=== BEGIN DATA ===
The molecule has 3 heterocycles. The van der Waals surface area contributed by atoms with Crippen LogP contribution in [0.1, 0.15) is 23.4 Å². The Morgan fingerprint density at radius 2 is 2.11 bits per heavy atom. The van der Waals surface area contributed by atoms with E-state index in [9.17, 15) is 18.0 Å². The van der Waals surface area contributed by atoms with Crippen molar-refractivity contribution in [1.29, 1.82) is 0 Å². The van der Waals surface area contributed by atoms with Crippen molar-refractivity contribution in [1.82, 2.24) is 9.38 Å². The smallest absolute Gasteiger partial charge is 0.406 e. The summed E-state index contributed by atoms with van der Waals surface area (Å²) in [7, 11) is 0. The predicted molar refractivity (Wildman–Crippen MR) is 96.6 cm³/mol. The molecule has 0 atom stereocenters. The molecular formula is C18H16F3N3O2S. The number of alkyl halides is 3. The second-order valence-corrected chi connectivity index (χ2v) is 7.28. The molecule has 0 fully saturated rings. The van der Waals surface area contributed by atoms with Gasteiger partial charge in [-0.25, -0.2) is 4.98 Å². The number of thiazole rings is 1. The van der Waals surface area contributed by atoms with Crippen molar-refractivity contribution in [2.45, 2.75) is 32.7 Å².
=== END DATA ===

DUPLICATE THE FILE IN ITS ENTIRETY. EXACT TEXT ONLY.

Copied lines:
The molecule has 3 heterocycles. The van der Waals surface area contributed by atoms with Crippen LogP contribution in [0.1, 0.15) is 23.4 Å². The Morgan fingerprint density at radius 2 is 2.11 bits per heavy atom. The van der Waals surface area contributed by atoms with E-state index in [9.17, 15) is 18.0 Å². The van der Waals surface area contributed by atoms with Crippen molar-refractivity contribution in [1.29, 1.82) is 0 Å². The van der Waals surface area contributed by atoms with Crippen molar-refractivity contribution in [1.82, 2.24) is 9.38 Å². The smallest absolute Gasteiger partial charge is 0.406 e. The summed E-state index contributed by atoms with van der Waals surface area (Å²) in [7, 11) is 0. The predicted molar refractivity (Wildman–Crippen MR) is 96.6 cm³/mol. The molecule has 0 atom stereocenters. The molecular formula is C18H16F3N3O2S. The number of alkyl halides is 3. The second-order valence-corrected chi connectivity index (χ2v) is 7.28. The molecule has 0 fully saturated rings. The van der Waals surface area contributed by atoms with Gasteiger partial charge in [-0.25, -0.2) is 4.98 Å². The number of thiazole rings is 1. The van der Waals surface area contributed by atoms with Crippen molar-refractivity contribution in [2.45, 2.75) is 32.7 Å².